Since the early 1990s UK universities have begun to develop their own entrepreneurial ecosystems whereby faculty, students, alumni and investors work together to accelerate the translation of raw intellectual property into useful products and services. It is now quite common for a university to have a whole network of courses and events focused on the creation of ‘spin out’ companies complete with summer schools for entrepreneurs, business plan competitions, mentoring programmes, an ‘angel investor’ network and even an in-house venture capital fund. I’m delighted to say that London Business School along with our partners at University College London were early innovators in this new model for technology translation.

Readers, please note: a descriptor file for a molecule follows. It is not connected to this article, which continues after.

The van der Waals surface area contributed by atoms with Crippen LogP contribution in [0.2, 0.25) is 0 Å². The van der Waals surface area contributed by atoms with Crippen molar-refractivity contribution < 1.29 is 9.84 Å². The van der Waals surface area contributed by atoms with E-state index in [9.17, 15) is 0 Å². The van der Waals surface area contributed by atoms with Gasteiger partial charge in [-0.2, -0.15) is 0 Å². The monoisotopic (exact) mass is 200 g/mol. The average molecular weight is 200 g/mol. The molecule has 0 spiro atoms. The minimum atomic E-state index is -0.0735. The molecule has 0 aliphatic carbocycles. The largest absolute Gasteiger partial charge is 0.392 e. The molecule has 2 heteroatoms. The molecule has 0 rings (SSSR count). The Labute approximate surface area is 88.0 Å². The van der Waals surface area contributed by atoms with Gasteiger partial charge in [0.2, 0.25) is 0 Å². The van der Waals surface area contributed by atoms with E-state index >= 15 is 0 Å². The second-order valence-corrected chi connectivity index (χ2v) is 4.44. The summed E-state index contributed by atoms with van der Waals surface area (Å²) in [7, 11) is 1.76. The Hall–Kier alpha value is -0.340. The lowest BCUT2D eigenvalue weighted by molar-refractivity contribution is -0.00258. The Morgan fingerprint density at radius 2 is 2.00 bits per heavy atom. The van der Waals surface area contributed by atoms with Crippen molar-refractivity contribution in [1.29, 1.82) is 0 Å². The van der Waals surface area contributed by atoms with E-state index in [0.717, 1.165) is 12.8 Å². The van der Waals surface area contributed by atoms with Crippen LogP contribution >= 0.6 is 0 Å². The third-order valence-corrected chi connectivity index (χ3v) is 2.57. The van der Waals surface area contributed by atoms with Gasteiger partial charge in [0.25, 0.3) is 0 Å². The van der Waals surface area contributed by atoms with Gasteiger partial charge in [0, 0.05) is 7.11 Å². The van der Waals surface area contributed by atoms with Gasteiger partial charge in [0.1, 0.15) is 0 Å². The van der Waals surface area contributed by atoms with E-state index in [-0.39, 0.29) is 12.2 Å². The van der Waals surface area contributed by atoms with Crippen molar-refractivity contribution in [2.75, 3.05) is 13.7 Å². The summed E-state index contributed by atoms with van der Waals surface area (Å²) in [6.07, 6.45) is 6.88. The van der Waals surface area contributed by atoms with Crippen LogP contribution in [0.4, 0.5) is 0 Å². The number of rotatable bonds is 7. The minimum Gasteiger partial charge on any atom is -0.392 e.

What advice would you give the Cypriot academia?
Pure research is a scale game which might seem to put smaller countries at a disadvantage; however the good news is that collaboration is getting easier and the ability to gain scale in a defined area of research is levelling the playing field. Exploit all opportunities there are for collaboration particularly in EU Horizon 2020 programmes. Secondly focus on integrating business and management teaching and practice with ‘pure’ research. Encourage researchers to consider how their innovative ideas can be used in practice and help them form teams with commercially sound partners while at the same time protecting their intellectual property.
Both Cyprus and the UK see SMEs as vital for achieving growth. Based on your work with small business owners and entrepreneurs, what are the top reasons why they do not export?